Matthew Becker: Designing Functionalized, Degradable Biomaterials for Healing
An expert in organic polymer chemistry, Matthew Becker's research is focused on developing bioactive polymers for regenerative medicine and drug delivery
Matthew Becker has joined the faculty of the Department of Chemistry and the Department of Mechanical Engineering and Materials Science at Duke University. An expert in organic polymer chemistry, Becker's research is focused on developing bioactive polymers for regenerative medicine and drug delivery.
Becker's approach relies on the precise placement of bioactive molecules on degradable polymers.
Becker's approach relies on the precise placement of bioactive molecules on degradable polymers. After working to understand the clinical presentation of a problem such as bone or tissue damage, Becker tailors the molecular makeup and structure of his materials to deliver the necessary physical-chemical and mechanical properties to address the unmet medical need.
One of Becker's focal points is developing new degradable polymers that can be 3D-printed to create biomedical devices. Not only must these materials be able to be reabsorbed by the body, they must also support heavy biomechanical loads and be chemically functionalized to carry and release biomolecules to induce healing or prevent infection. Becker's laboratory has created a library of functional materials that addresses these issues and several have been licensed by 21MedTech for its first clinical trials.
Another project with recent success is developing degradable materials out of amino acids—the building blocks of our proteins. These so-called poly(ester urea)s—or PEUs for short—are proving to overcome previous limitations in stiffness and strength while having excellent blood and tissue compatibility and producing no toxic byproducts. These materials were successfully used to repair bones in a sheep model in a US Army project that ultimately seeks to help soldiers with serious bone injuries due to high-velocity projectiles and improvised explosive devices.
Becker's laboratory is also working with electrospun nanofibers, tissue engineered vascular grafts, functional hydrogels to control human stem cell differentiation, and biomaterials with high concentrations of peptides and growth factors to trigger certain cellular responses.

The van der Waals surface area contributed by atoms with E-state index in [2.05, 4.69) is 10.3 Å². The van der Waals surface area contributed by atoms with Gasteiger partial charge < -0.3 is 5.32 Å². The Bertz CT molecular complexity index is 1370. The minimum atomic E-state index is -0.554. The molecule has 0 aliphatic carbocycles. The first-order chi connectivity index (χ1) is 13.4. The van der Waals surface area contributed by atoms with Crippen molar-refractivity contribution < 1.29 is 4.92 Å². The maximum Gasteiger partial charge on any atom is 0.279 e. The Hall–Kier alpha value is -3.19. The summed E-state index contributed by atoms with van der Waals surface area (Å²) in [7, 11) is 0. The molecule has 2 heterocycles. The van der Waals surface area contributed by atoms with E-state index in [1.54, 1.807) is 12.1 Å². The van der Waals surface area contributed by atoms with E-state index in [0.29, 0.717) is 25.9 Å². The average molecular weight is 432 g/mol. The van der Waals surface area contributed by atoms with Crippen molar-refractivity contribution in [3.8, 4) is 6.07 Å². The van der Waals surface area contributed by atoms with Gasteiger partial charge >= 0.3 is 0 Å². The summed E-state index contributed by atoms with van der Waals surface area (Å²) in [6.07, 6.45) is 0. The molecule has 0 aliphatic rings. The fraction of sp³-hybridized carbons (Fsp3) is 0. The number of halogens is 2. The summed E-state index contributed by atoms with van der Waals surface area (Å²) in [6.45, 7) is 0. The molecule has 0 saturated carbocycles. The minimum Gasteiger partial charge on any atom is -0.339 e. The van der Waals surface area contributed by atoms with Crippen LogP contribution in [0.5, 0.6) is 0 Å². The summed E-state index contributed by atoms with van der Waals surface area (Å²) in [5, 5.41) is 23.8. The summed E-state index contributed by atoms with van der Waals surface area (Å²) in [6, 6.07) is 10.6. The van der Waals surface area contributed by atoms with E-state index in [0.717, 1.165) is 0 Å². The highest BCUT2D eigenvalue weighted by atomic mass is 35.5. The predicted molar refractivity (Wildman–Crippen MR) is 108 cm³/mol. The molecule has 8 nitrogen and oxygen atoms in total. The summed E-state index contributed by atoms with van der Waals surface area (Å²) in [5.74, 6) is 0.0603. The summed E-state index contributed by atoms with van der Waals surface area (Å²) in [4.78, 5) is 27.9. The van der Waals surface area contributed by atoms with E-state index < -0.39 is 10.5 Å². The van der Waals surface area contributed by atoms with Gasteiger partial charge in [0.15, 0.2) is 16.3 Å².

Becker earned his undergraduate degree in chemistry at Northwest Missouri State University and his PhD in organic chemistry at Washington University in St. Louis as an NIH Chemistry Biology Interface Training Fellow. In 2003, he moved to the Polymers Division of the National Institute of Standards and Technology for a NRC Postdoctoral Fellowship. He joined the permanent staff in 2005 as a project leader for bioimaging and tissue engineering before moving to The University of Akron in 2009, where he was the W. Gerald Austen Endowed Chair in Polymer Science and Engineering.
Becker is the founder of three start-up companies—3D BioResins, 3D BioActives and Fortem—under the holding company 21st Century Medical Technologies. He was one awarded the Macromolecules-Biomacromolecules Young Investigator Award in 2015; was a National Finalist in Chemistry for the Blavatnik Award in 2017; and was awarded the 2019 Carl S. Marvel Award in Creative Polymer Chemistry from the American Chemical Society. Becker is a Kavli Fellow and a Fellow of the Royal Society of Chemistry, the American Institute of Medical and Biomedical Engineering, and the PMSE Division of the American Chemical Society.